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Old 06-20-08, 08:02 PM   #1
Tom Bombadil
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Interesting Advice from Olympic Cyclist

You might need to be a New York Times registered user (free) to read this:

http://www.nytimes.com/2008/06/19/fa...fad&ei=5087%0A

While intended to illustrate the training techniques for potential Olympian Christian Vande Velde, some of this advice could be useful for everyday riders.

A few excerpts follow:

" “If you want to race, you will have to spring for a $1,500 to $2,000” road racing bicycle, said Jonathan Vaughters, the manager for Christian Vande Velde’s cycling team, which added a sponsor this week and is now called Team Garmin/Chipotle with H3O.

But don’t feel pressured to overbuy, Mr. Vaughters said. “The difference between a $500 bike and a $1,500 bike is huge,” he said. “The difference between a $1,500 bike and an $8,000 bike is very small.” Invest the saving in good-quality bike shorts with a firm, thick pad and a price tag north of $75. “That may be the best thing you can buy, in terms of comfort,” Mr. Vaughters said."

and

"WHO NEEDS HILLS? Study the altitude-gain profile of the race you’re doing, Mr. Lim said. “Then climb at least that much, at least once or twice a week.”

“If the race has 3,000 feet of climbing, find a hill that’s 500 feet and climb it six times, fast, no resting between,” he said.

But if you live in a flat area, listen to local weather reports and note the direction of the wind. A strong head wind can simulate hill climbing, Mr. Vaughters said. “You need to push hard into the wind,” using “a big gear, for at least six minutes and no longer than 45 minutes” once or twice a week “to get the aerobic benefits of climbing big hills,” he said. (In recompense, you get a tail wind all the way home.) "

and

"Then set about increasing your average wattage. Mr. Vande Velde does this by punctuating rides with five minute “power bursts,” dropping into a low gear, pushing his pedals as hard as he can, his wheels turning at his top sustainable watts and barely 50 revolutions per minute. In the next five minutes, he’ll click up into an easier gear, pedals whirring at low watts and about 90 r.p.m. (which any recreational rider should be able to maintain). Then he’ll repeat.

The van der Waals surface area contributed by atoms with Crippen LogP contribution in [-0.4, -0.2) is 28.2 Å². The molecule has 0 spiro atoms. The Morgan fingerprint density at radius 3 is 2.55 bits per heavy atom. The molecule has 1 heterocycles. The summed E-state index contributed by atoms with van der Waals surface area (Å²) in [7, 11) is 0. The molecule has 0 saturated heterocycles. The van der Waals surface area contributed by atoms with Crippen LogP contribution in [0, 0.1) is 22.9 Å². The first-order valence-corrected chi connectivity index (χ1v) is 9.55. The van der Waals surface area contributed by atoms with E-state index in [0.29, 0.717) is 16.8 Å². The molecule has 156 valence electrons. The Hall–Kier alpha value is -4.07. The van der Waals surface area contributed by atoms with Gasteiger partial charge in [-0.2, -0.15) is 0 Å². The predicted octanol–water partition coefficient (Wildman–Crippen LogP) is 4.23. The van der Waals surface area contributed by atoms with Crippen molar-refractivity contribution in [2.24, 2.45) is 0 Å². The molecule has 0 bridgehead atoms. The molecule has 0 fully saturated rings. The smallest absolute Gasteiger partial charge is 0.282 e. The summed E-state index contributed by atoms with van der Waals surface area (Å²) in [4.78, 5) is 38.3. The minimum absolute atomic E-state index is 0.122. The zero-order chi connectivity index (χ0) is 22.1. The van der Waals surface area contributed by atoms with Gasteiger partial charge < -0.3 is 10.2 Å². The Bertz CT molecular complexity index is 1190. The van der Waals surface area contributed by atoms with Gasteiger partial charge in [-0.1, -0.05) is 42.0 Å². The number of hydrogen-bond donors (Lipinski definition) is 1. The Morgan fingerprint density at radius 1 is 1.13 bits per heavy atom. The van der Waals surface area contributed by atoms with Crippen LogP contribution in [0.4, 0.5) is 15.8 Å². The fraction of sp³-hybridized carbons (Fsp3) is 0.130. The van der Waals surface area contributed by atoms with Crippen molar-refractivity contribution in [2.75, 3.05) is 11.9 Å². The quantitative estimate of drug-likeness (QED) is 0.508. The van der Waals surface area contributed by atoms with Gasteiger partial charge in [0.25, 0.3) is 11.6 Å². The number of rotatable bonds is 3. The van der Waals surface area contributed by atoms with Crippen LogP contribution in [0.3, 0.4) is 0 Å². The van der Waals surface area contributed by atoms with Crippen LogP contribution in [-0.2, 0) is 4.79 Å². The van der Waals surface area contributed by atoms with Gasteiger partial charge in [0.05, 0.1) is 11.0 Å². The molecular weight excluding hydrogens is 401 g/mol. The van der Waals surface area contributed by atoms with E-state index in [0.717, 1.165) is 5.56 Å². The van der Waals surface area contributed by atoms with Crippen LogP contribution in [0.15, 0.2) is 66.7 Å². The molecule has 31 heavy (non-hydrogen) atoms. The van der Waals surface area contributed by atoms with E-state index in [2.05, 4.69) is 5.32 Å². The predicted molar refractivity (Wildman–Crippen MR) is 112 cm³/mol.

Less-experienced riders should throw in similar spurts during several of their weekly rides, Mr. Vaughters said, but for as little as 30 seconds to a minute at first."
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Old 06-20-08, 08:27 PM   #2
Suzie Green
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Sounds like good solid advice to a rider of any age! Sometimes we get too involved in the details and fail to make the simplest things work for us.
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Old 06-21-08, 02:51 AM   #3
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I think it is solid advice especially on price. The super light high end components drain the wallet. It cheaper to lose a few pounds to get a lighter bike. In the end it is the rider that makes the difference not ceramic bearings.
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Old 06-21-08, 07:21 AM   #4
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On my rides I tend to stay in easy gears and spin away. I'm challenging myself to shift into higher gears, which are harder on the knees. I can sure feel it in my quads the next day.

As far as bikes are concerned, for me and I bet most riders, the way to go is to get an "entry level" CF bike. At my skill level (as it were), anything over a good solid set of wheels and Shimano 105 is a luxury.
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Old 06-21-08, 04:13 PM   #5
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Good read!!!! especially the bike shorts!
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Old 06-21-08, 04:50 PM   #6
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Interesting reading.

I recently saw Lance Armstrong on Letterman. He said that while training he usually did about 300 miles per week, and estimated that he had done about 300,000 miles riding.

Since I used to commute 90 miles a week and sometimes as high as 170, maybe I should have tried just a little harder.
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